Don’t You be My Neighbor: Support for Racial-Exclusion Constitutional Provisions in Mid-19th Century Indiana and Illinois

Published date01 September 2021
Date01 September 2021
Subject MatterArticles
American Politics Research
2021, Vol. 49(5) 504 –516
© The Author(s) 2021
Article reuse guidelines:
DOI: 10.1177/1532673X211015346
The U.S. Constitution and many of the 50 state constitutions
have at various times contained racially discriminatory pro-
visions. The U.S. Constitution barred Congress from abol-
ishing the slave trade for 20 years, required states to help
return enslaved persons who fled bondage, and counted
enslaved persons as 3/5 of a person when apportioning taxes
and determining state representation in the House of
Representatives and electoral college.
State constitutions, which have only recently begun to
attract the scholarly attention they merit (Dinan, 2006; Tarr,
1998; Williams, 2009), have included an even wider range of
racially discriminatory provisions. Although many of these
provisions appeared in southern state constitutions and
entrenched slavery in various ways in the antebellum era
(Herron, 2017), these provisions also appeared in a number of
northern state constitutions (Weiner, 2013). Prior to ratification
of the 15th Amendment to the U.S. Constitution, most northern
state constitutions explicitly limited voting to whites or, in the
case of New York, required blacks to hold a certain amount of
property in order to vote, while imposing no such property
requirement on whites (Liebman 2018, p. 387; Tarr, 1998,
pp. 106, 107; Wesley, 1948, p. 166). On a number of occasions
from the 1840s to the 1860s, voters in northern states had an
opportunity to remove limits on black suffrage but in all but a
few cases a majority opted to keep them (Bateman, 2020).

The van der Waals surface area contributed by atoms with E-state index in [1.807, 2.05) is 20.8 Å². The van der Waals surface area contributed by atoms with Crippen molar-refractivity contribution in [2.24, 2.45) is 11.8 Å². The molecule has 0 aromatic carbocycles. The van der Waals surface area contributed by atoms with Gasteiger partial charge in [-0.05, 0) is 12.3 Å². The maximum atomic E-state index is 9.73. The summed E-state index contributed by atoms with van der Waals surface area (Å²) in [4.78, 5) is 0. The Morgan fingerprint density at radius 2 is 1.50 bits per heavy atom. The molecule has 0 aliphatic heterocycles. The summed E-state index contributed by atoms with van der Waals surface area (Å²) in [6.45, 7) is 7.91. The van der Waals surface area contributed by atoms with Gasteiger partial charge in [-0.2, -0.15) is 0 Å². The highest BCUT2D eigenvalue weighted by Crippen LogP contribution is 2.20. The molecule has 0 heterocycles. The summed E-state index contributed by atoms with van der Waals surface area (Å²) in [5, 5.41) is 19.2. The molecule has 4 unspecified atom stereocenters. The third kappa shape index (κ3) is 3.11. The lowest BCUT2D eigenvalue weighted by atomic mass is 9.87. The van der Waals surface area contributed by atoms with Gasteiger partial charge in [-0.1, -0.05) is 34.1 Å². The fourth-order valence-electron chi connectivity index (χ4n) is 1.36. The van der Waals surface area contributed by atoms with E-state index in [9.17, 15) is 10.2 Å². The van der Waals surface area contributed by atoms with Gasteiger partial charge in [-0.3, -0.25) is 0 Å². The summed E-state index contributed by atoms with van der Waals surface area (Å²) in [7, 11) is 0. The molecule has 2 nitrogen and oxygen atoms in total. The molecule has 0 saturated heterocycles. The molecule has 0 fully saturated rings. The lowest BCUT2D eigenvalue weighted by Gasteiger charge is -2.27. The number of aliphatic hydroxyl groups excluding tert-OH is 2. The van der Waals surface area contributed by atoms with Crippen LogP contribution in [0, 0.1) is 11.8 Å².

Even after slavery and explicit constitutional restrictions
on black voting were eliminated or rendered unenforceable
by the post-Civil War amendments to the U.S. Constitution,
some state constitutions continued to include racially dis-
criminatory provisions. State constitutions frequently barred
interracial marriage and required that schools be racially seg-
regated, at least prior to the 1950s and 1960s when the U.S.
Supreme Court invalidated all provisions of this kind. Still
other provisions with racially discriminatory effects were
added to state constitutions in the 20th century, as with adop-
tion of a 1964 California amendment that authorized racially
restrictive housing covenants and was later declared invalid
(Reny & Newman, 2018).
1015346APRXXX10.1177/1532673X211015346American Politics ResearchHeckelman and Dinan
1Wake Forest University, Winston-Salem, NC, USA
Corresponding Author:
John Dinan, Department of Politics and International Affairs, Wake Forest
University, 305 Kirby Hall, Winston-Salem, NC 27109, USA.
Don’t You be My Neighbor: Support for
Racial-Exclusion Constitutional Provisions
in Mid-19th Century Indiana and Illinois
Jac C. Heckelman1 and John Dinan1
Racially discriminatory provisions in the U.S. Constitution and southern state constitutions have been extensively analyzed,
but insufficient attention has been brought to these provisions when included in northern state constitutions. We examine
constitutional provisions excluding blacks from entering the state that were adopted by various northern states in the mid-
19th Century. Previous scholarship has focused on the statements and votes of the convention delegates who framed these
provisions. However, positions taken by delegates need not have aligned with the views of their constituents. Delegates
to state constitutional conventions held in Illinois in 1847, Indiana in 1850 and 1851, and Oregon in 1857 opted to submit
to voters racial-exclusion provisions separate from the vote to approve the rest of the constitution. We exploit this
institutional feature by using county-level election returns in Illinois and Indiana to test claims about the importance of
partisan affiliation, religious denomination, social-welfare policy concerns, labor competition, and racial-threat theory in
motivating popular support for entrenching racially discriminatory policies in constitutions. We find greater levels of support
for racial exclusion in areas where Democratic candidates polled better and in areas closer to slave-holding states where
social-welfare policy concerns would be heightened. We find lower levels of support for racial exclusion in areas (in Indiana)
with greater concentrations of Quakers. Our findings are not consistent with labor competition or racial-threat theories.
state constitution, referendum, racial exclusion

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